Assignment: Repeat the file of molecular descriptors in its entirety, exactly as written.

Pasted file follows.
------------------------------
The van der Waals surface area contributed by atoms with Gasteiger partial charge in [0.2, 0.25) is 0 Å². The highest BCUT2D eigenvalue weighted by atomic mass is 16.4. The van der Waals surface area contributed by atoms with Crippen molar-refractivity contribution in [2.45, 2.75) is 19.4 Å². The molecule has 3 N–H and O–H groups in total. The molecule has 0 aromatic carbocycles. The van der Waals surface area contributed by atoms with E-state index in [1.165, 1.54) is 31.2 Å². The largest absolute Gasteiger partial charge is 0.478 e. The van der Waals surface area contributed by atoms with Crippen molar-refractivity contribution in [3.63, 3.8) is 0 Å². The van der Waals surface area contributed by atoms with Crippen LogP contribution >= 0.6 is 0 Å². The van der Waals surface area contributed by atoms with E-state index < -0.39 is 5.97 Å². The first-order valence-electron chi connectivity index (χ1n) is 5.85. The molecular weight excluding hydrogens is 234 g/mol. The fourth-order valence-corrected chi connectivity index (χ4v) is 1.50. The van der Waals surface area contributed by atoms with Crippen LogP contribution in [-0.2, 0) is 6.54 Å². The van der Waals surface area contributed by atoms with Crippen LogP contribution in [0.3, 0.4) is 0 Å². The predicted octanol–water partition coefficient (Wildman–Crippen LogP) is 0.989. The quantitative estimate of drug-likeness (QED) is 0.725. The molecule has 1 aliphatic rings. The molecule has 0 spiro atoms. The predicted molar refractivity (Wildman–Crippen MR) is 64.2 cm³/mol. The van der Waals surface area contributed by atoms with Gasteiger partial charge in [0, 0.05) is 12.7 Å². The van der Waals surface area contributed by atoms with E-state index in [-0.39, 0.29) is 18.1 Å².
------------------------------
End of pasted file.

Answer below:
The van der Waals surface area contributed by atoms with Gasteiger partial charge in [0.2, 0.25) is 0 Å². The highest BCUT2D eigenvalue weighted by atomic mass is 16.4. The van der Waals surface area contributed by atoms with Crippen molar-refractivity contribution in [2.45, 2.75) is 19.4 Å². The molecule has 3 N–H and O–H groups in total. The molecule has 0 aromatic carbocycles. The van der Waals surface area contributed by atoms with E-state index in [1.165, 1.54) is 31.2 Å². The largest absolute Gasteiger partial charge is 0.478 e. The van der Waals surface area contributed by atoms with Crippen molar-refractivity contribution in [3.63, 3.8) is 0 Å². The van der Waals surface area contributed by atoms with Crippen LogP contribution >= 0.6 is 0 Å². The van der Waals surface area contributed by atoms with E-state index < -0.39 is 5.97 Å². The first-order valence-electron chi connectivity index (χ1n) is 5.85. The molecular weight excluding hydrogens is 234 g/mol. The fourth-order valence-corrected chi connectivity index (χ4v) is 1.50. The van der Waals surface area contributed by atoms with Crippen LogP contribution in [-0.2, 0) is 6.54 Å². The van der Waals surface area contributed by atoms with Crippen LogP contribution in [0.3, 0.4) is 0 Å². The predicted octanol–water partition coefficient (Wildman–Crippen LogP) is 0.989. The quantitative estimate of drug-likeness (QED) is 0.725. The molecule has 1 aliphatic rings. The molecule has 0 spiro atoms. The predicted molar refractivity (Wildman–Crippen MR) is 64.2 cm³/mol. The van der Waals surface area contributed by atoms with Gasteiger partial charge in [0, 0.05) is 12.7 Å². The van der Waals surface area contributed by atoms with E-state index in [-0.39, 0.29) is 18.1 Å².